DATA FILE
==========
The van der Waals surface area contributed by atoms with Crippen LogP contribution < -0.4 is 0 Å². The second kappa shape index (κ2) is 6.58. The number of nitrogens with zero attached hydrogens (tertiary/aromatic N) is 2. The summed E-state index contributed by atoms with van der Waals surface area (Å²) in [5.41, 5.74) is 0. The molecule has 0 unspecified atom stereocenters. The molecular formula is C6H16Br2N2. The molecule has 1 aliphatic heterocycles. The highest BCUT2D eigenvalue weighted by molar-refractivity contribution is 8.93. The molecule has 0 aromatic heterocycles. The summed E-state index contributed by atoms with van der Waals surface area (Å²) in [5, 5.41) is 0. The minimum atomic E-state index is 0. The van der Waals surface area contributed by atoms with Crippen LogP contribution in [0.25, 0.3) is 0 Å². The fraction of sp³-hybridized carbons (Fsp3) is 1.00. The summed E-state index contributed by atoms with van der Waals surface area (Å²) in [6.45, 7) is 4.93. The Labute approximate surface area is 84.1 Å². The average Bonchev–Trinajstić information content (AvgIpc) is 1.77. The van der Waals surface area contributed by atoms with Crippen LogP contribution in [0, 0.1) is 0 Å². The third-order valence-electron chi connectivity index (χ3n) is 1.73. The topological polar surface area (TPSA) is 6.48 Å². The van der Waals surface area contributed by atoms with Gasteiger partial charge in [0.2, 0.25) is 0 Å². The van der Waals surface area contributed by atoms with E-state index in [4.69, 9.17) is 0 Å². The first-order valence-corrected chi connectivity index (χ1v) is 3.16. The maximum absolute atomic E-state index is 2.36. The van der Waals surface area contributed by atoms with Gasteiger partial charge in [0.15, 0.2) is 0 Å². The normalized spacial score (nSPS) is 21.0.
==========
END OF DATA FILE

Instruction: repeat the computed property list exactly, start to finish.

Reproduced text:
The van der Waals surface area contributed by atoms with Crippen LogP contribution < -0.4 is 0 Å². The second kappa shape index (κ2) is 6.58. The number of nitrogens with zero attached hydrogens (tertiary/aromatic N) is 2. The summed E-state index contributed by atoms with van der Waals surface area (Å²) in [5.41, 5.74) is 0. The molecule has 0 unspecified atom stereocenters. The molecular formula is C6H16Br2N2. The molecule has 1 aliphatic heterocycles. The highest BCUT2D eigenvalue weighted by molar-refractivity contribution is 8.93. The molecule has 0 aromatic heterocycles. The summed E-state index contributed by atoms with van der Waals surface area (Å²) in [5, 5.41) is 0. The minimum atomic E-state index is 0. The van der Waals surface area contributed by atoms with Crippen LogP contribution in [0.25, 0.3) is 0 Å². The fraction of sp³-hybridized carbons (Fsp3) is 1.00. The summed E-state index contributed by atoms with van der Waals surface area (Å²) in [6.45, 7) is 4.93. The Labute approximate surface area is 84.1 Å². The average Bonchev–Trinajstić information content (AvgIpc) is 1.77. The van der Waals surface area contributed by atoms with Crippen LogP contribution in [0, 0.1) is 0 Å². The third-order valence-electron chi connectivity index (χ3n) is 1.73. The topological polar surface area (TPSA) is 6.48 Å². The van der Waals surface area contributed by atoms with Gasteiger partial charge in [0.2, 0.25) is 0 Å². The van der Waals surface area contributed by atoms with E-state index in [4.69, 9.17) is 0 Å². The first-order valence-corrected chi connectivity index (χ1v) is 3.16. The maximum absolute atomic E-state index is 2.36. The van der Waals surface area contributed by atoms with Gasteiger partial charge in [0.15, 0.2) is 0 Å². The normalized spacial score (nSPS) is 21.0.